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Former Rockies pitcher Jeff Francis retires

The tall, lanky left-hander was initially drafted by the Colorado Rockies out of the University of British Columbia in 2002.

Here's to Jeff Francis on a long, successful career.
Here's to Jeff Francis on a long, successful career.
Dustin Bradford/Getty Images

Former Colorado Rockies rotation mainstay Jeff Francis, who was part of Colorado's memorable Rocktober run in 2007 and started Game One of the World Series that year, has chosen to retire from professional baseball, according to

Francis, 34, pitched in 197 games (185 starts) for the Rockies between 2004 and 2010, and then again from 2012 through 2013. He also played in the Major Leagues with the Blue Jays, Yankees, Athletics, Reds, and Royals, and finished his career at 72-82 with a 4.97 ERA across 254 games (217 starts).

He is currently third in the history of the Rockies' franchise in wins (64), and near the top in most every other cumulative pitching category, thanks to his long time in the organization after being drafted by the club in the first round in 2002 out of the University of British Columbia.

Francis' best season came in 2007 when the Rockies went on their improbable late-season run. Across 34 stars that year, Francis was 17-9 with a 4.22 ERA (4.19 FIP) over 215⅓ innings, striking out 165 hitters (6.9 K/9) while walking 63 (2.6 BB/9). He finished ninth in National League Cy Young Award voting that season.

In the World Series that year, Francis started game one against the Boston Red Sox in Fenway Park, but he lasted just four innings in the Rockies' 13-1 loss that night, allowing six runs on ten hits and three walks. He did win his other two starts that postseason, though, combining to throw 12⅔ in the National League Division Series (against the Phillies) and the National League Championship Series (against the Diamondbacks), striking out 12 while allowing just three runs on 11 hits and three walks.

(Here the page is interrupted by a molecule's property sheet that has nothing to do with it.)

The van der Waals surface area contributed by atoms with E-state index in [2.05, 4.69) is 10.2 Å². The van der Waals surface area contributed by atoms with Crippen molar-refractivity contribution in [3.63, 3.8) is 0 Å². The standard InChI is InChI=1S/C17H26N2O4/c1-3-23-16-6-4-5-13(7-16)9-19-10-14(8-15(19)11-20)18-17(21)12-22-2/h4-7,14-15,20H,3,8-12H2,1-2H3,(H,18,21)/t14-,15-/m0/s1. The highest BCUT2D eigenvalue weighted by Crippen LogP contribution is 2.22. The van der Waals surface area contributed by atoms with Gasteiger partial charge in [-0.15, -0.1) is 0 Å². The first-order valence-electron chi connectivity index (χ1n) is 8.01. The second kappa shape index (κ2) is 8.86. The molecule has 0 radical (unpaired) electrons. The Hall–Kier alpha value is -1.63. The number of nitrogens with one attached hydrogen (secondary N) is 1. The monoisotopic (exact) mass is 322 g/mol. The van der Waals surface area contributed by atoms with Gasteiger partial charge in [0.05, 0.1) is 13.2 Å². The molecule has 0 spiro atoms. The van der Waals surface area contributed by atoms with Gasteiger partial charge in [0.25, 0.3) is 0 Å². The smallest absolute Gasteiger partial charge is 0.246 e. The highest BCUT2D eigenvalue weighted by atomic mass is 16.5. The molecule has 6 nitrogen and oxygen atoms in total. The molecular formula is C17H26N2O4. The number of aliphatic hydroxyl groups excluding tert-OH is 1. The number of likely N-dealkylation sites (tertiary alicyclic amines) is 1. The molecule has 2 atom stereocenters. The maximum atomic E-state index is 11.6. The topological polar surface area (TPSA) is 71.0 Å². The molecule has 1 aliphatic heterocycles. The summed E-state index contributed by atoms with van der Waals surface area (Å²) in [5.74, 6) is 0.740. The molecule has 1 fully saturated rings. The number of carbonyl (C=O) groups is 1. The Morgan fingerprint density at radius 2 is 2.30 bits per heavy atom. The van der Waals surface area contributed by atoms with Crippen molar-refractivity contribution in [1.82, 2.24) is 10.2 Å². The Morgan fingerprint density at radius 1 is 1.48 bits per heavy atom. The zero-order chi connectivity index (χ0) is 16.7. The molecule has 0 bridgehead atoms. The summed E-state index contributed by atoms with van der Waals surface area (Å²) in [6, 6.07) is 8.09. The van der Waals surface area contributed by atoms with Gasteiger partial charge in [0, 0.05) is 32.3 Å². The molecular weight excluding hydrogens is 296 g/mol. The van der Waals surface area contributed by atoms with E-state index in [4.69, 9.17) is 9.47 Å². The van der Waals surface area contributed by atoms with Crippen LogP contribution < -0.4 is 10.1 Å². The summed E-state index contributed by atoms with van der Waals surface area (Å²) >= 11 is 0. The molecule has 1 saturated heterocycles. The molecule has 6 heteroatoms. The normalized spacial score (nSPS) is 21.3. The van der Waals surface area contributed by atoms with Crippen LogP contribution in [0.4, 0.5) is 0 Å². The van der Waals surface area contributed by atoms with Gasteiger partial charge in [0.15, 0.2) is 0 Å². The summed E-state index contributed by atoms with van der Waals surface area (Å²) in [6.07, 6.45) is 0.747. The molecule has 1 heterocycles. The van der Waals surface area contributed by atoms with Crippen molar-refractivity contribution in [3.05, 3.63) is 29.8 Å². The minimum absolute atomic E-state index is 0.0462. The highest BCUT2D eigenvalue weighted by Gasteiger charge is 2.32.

Francis spoke to Thomas Harding at about his postseason memories in light of his decision to retire:

"It was special to be able to be a champion -- I know we didn't win it all, but that was a team that came together, even though I don't know what was expected of us. We did special things in dramatic fashion. We felt unstoppable. It was almost as if the drama was too much to think about. Looking back, I'm sure there was a lot of pressure, but I don't think we felt it. We just rode a wave and took it as far as we could."

And he acknowledged how he — with few others — was able to tame Coors Field to find success in his career:

"What I was able to do, what Aaron Cook did, what Jorge De La Rosa is doing and what Jason Jennings did before us, it's hard to do. Not many have done it more than two years in a row, including me. I don't know if there is an answer."

Above all, though, he also spoke highly of Denver, and the Rockies:

"It's a special place. I spent the bulk of my time there. It was at times an up-and-down career, but to have the time in Denver playing in the World Series, and playing for a team that grew up together, that's pretty satisfying."

Congratulations on a successful, long career, Jeff. We wish you the best of luck and happiness in your personal and professional pursuits after baseball.